Peter is also known for his front cov­ers for The New Yorker mag­a­zine. For 20 years, he “worked in the trenches” of ed­i­to­rial il­lus­tra­tions, sub­mit­ting as many as three pieces each week to Forbes, Busi­ness Week and The New York Times, among oth­ers. He’s also cre­ated book cov­ers and posters for Broad­way shows.

He’d been at Par­son for a year when he was in­tro­duced to ed­i­to­rial il­lus­tra­tion. The 1970s, he says, was ed­i­to­rial il­lus­tra­tion’s hey­day. He came across a book called The Art of the Times. It con­tained ed­i­to­rial art by il­lus­tra­tors “hired for their hand as well as their brain,” such as Amer­i­can artist Brad Hol­land.

“Man, I loved his work,” he says. “He fit per­fectly into that rubric of ex­ag­ger­ated re­al­ism I men­tioned ear­lier. But be­yond his draw­ing style, were im­ages that in­sisted the viewer en­gage with them. Not lit­eral so­lu­tions that sim­ply de­picted what the ar­ti­cle was about, but vis­ual com­pan­ions to the writ­ten words, which made their own, in­de­pen­dent state­ment.”

Ex­agg er­ated re­al­ism

For many years, Peter worked late at night and would stick at it un­til the early hours of the morn­ing. He’s eas­ily dis­tracted. There were fewer in­ter­rup­tions at night. Af­ter he got mar­ried and had a fam­ily, he switched to “a much health­ier” nine-to-five. But that doesn’t mean he’s free of dis­trac­tions.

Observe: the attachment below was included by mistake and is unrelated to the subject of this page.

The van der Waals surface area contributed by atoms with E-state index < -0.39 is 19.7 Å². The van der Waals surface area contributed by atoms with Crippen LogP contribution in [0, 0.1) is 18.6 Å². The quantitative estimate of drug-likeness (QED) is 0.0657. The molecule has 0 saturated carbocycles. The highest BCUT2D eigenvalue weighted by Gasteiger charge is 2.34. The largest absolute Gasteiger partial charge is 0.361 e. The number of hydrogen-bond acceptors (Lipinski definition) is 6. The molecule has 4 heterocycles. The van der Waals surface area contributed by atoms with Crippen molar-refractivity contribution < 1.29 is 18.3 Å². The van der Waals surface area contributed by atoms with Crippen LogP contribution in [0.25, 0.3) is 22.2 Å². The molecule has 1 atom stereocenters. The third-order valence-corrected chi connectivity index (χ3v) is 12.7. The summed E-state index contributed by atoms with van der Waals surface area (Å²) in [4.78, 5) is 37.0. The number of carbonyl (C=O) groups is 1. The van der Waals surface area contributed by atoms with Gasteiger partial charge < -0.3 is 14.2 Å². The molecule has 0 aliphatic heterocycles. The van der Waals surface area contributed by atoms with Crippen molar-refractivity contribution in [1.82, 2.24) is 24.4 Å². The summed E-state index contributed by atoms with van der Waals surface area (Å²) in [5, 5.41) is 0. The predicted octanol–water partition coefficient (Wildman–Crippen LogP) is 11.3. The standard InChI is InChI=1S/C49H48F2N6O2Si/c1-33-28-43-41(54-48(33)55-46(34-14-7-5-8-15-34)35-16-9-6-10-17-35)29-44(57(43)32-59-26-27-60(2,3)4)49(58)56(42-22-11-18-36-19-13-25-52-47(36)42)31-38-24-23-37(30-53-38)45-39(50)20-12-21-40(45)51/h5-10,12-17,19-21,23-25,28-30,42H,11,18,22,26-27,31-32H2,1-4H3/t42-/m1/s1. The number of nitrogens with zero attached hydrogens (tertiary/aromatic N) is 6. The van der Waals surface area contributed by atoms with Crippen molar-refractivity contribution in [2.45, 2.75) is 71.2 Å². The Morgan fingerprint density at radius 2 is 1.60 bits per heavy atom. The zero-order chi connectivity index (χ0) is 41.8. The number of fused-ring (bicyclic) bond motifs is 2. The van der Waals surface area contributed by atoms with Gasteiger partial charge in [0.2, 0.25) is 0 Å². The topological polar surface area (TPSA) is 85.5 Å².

His dream work­ing day looks some­thing like this: he lives and works in a

Al­most all of my big­gest he­roes are artists whose work is grounded in re­al­ity

The Lit­tle Girl Peter worked on the re­cent 3D an­i­mated film The Lit­tle Prince. This draw­ing is a de­vel­op­ment sketch of a “smart and pre­co­cious” char­ac­ter known sim­ply as The Lit­tle Girl. Scrat Sketches Peter cre­ated Scrat, a sabre-toothed squir­rel and one of the stars of the Ice Age franchise. He drew these sketches in 2006 us­ing wax crayon on film.

Peter’s big break In 1995 Peter ac­cepted an of­fer from Dis­ney to work on The Hunch­back of Notre Dame. It was the start of a long ca­reer in char­ac­ter de­sign. Croc­o­dile Tears This un­used New Yorker cover, cre­ated in wa­ter­colour and ink, shows Peter’s love of an ar­rest­ing image that’s full of char­ac­ter. Scrat de SÈve This wax crayon draw­ing shows sees Peter look­ing a lot like his most fa­mous cre­ation, Scrat from Ice Age.

Crash “Ev­ery draw­ing is an op­por­tu­nity to make some­one feel some­thing spe­cific,” Peter says. Mon­ster Trucks Peter worked on Mon­ster Trucks, a film re­leased ear­lier this year. This sub­ter­ranean crea­ture is, ap­pro­pri­ately, called Creech. Shangri-La This hand­some bunch are in­hab­i­tants of Shangri-La, taken from last year’s Ice Age: Col­li­sion Course. Rat RAce Peter says a good draw­ing is like a good joke: the punch­line should al­ways come at the end: like see­ing the rat af­ter see­ing the com­muter.